Being able to direct sound is useful in many situations. Two examples are at a museum where people standing in front of two different exhibits can hear two different commentaries or at home if you don’t want to hear the crap someone else listens to.
This is where modulated ultrasound comes to the rescue – the ability to direct sound with an impressive 5 – 10° spread – that’s unheard of with any traditional loudspeaker.
Lets take a quick look at how this craziness works because it’s not your typical transducer, that’s for sure.
In a typical loudspeaker the transducer (a device which coverts energy from one form to another) is an electromagnetic coil attached to a paper cone which resonates at the frequency of the audio it is producing. In other words, it causes air particles to vibrate at all the necessary frequencies needed to create the output audio.
This method typically has a very wide dispersal angle, albeit narrower for high frequencies and wider for low frequencies. You often hear people claiming, for example, that subwoofers are not directional. Although that claim is not exactly true it does help understand how you can achieve directional audio with ultrasound – using a very high frequency carrier (around 65KHz) to direct the sound where you want it.
For many years the solution for directional audio has been to use ‘phased arrays’ – essentially you offset the phase of parts of the source so that they sum towards the intended target. Although these work for short distances they are generally ineffective for anything outside the focal length.
A company called ‘Holosonics’ was formed by an MIT professor, who was once the youngest acoustic engineer at Bose. They own the patents for several techniques used in the ‘sound from ultrasound’ method and because of this are the main players, for now at least. Their product, the ‘Audio Spotlight’ uses modulated ultrasound to act as the carrier for the underlaying audio signal. To quote from wikipedia:
A transducer can be made to project a narrow beam of modulated ultrasound that is powerful enough, at 100 to 110 dBSPL, to substantially change the speed of sound in the air that it passes through. The air within the beam behaves nonlinearly and extracts the modulation signal from the ultrasound, resulting in sound that can be heard only along the path of the beam, or that appears to radiate from any surface that the beam strikes.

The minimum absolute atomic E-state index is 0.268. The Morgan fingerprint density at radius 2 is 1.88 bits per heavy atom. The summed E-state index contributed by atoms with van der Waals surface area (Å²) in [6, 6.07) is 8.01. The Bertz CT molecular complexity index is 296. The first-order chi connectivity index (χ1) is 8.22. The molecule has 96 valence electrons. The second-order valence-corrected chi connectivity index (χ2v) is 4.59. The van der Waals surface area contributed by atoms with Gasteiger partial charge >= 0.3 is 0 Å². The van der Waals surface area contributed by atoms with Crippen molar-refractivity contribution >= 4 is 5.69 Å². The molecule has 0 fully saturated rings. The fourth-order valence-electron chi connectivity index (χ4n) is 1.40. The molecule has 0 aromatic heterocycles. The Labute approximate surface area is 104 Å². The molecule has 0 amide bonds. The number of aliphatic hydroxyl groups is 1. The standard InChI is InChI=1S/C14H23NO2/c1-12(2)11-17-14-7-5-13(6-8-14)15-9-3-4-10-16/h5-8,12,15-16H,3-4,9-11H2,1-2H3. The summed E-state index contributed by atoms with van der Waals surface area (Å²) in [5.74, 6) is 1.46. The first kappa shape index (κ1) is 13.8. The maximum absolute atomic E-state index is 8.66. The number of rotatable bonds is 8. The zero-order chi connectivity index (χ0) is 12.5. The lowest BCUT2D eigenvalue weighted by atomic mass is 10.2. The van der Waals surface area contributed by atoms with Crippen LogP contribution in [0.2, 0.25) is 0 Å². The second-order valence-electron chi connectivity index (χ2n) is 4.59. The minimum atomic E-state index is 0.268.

In other words, they fire out a beam of ultrasound (which is directional, given its high frequency, low wavelength) and they magically modulate the actual audio within it. The audio you hear is then demodulated when it hits a surface. Because it uses such high frequencies as the carrier, it means the beam is susceptible to being interrupted – by almost anything. Therefore for this technology to work there needs to be free air between the source and the destination. Mounting speakers in the ceiling is one such method to achieve this.
Another term for this is a ‘parametric speaker’ and indeed there was a kickstart project to create an opensource alternative to the Audio Spotlight – it’s called the ‘SoundLazer’.
The original project looked like the first image and the final product is underneath.
Their product seems to achieve very similar results to the commercial alternative, claiming two people can literally be a few feet apart and be completely isolated.
Because of the way these systems work you can’t use a normal amplifier, not least because an audio amplifier isn’t designed to deal with high frequency ultrasound. Therefore it does get a bit pricey.
Looking at the SoundLazer website you can get a parametric array and amplifier for around £350, which when you think about isn’t that bad at all.
I’m a sucker for Kickstarter and OpenSource and despite whatever patents ‘Holosonics’ may currently hold it’s not stopping the SoundLazer guys from producing their own.
Check out their online shop: http://www.soundlazer.com/shop/
There’s also a handy video on youtube which explains the principles very well. If a picture can paint a thousands words then a video can paint a million – am I right?